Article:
LOS ANGELES – You've got the whole corporate retreat thing down. You've rappelled off a cliff in front of your office mates. You've closed your eyes and fallen backwards trusting the VP of finance would catch you. Skits, role plays — you've done "team building" more times than you care to remember, strategizing and prioritizing for your company. But what about you? Have you ever tried a retreat just for yourself?
I'll bet you'd really benefit from a personal retreat. Leave the office team in the office, leave the family at home. You and your thoughts — alone.
I keep hearing this from my friends and mentors: "Jennifer, you should take more time out for yourself!" And another friend, who just turned 50, did the same: "It was unbelievable," was her summary. So I decided to follow suit.
What can you accomplish on your own retreat? You can re-energize, regroup and refocus. You can rest, relax and emerge with a new creative impulse. Your best ideas will bubble up during quiet time, of which a recent USA Today survey suggests you only get 40 minutes or so in a given day. Those ideas might be business breakthroughs or personal revelations, big or small.
A few weeks ago I took my own retreat to reflect on what life has given to me so far and review how my business and personal life are going to operate together, especially with my upcoming nuptials.
My "time-out" happened at the Canyon Ranch in Lenox, Mass., on a personal three-day retreat. Walking alone in the woods through a fresh blanket of snow allowed me to reflect. After following my own self-created retreat "plan" and a few one-on-one sessions with instructors, I emerged with renewed energy and a sharper sense of how to accomplish my goals in my new situation.
To get the most out of a retreat, you should go in with a plan, as I did. Many retreat "providers" offer classes and sessions designed to expand or relax your mind. Familiarize yourself beforehand with the offerings, then decide which ones will best help you meet your goals. Most places do not offer a standardized retreat program, so you'll probably want to customize your own program before you go.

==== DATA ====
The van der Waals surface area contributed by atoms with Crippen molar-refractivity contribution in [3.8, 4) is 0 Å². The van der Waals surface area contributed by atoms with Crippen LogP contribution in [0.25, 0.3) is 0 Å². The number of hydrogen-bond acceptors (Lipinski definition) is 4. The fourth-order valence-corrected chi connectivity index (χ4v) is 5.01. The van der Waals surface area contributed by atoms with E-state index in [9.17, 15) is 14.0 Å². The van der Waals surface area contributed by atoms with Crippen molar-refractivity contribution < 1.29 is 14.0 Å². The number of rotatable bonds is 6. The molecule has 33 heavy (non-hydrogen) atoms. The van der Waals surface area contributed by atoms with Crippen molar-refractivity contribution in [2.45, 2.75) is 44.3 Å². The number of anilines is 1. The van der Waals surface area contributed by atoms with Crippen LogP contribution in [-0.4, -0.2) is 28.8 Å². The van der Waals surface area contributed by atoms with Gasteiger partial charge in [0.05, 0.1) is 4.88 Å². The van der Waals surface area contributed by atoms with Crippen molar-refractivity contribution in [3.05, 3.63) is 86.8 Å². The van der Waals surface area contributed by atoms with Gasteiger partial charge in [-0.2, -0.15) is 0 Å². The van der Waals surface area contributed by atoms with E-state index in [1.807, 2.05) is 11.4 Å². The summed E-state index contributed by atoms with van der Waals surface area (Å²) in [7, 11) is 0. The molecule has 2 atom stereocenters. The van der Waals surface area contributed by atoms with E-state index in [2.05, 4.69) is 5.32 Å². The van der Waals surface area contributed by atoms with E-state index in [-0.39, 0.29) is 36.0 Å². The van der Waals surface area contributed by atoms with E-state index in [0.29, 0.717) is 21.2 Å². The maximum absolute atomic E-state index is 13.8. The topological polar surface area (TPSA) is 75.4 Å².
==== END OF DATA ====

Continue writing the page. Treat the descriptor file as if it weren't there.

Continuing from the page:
I recommend choosing some activities to stretch you physically too. In fact, a good mix, of physical, mental and just plain quiet, contemplative time works best. And remember: overscheduling is exactly what you're trying to get away from!
And don't expect every session to produce an idea or a result. You may not have a creative breakthrough in the midst of a sweaty hike, but it might happen later that same day when you've showered and stretched out, eyes closed, feeling your muscles relax and enjoying the sensation of having worked hard.
Your mind works in funny ways. Don't try to "structure" results or expectations too much going in — you might be disappointed.
Where you actually go isn't that important. What's important is to find a place that helps you move forward.
Once you return to work, it's critical to keep moving forward with the newfound feelings and insights. I find that sharing my new plans and commitments with others helps me stick to them.
Think of it this way — in today's stressful working world, retreat can be your best form of attack.
Copyright (c) 2006 MarketWatch, Inc.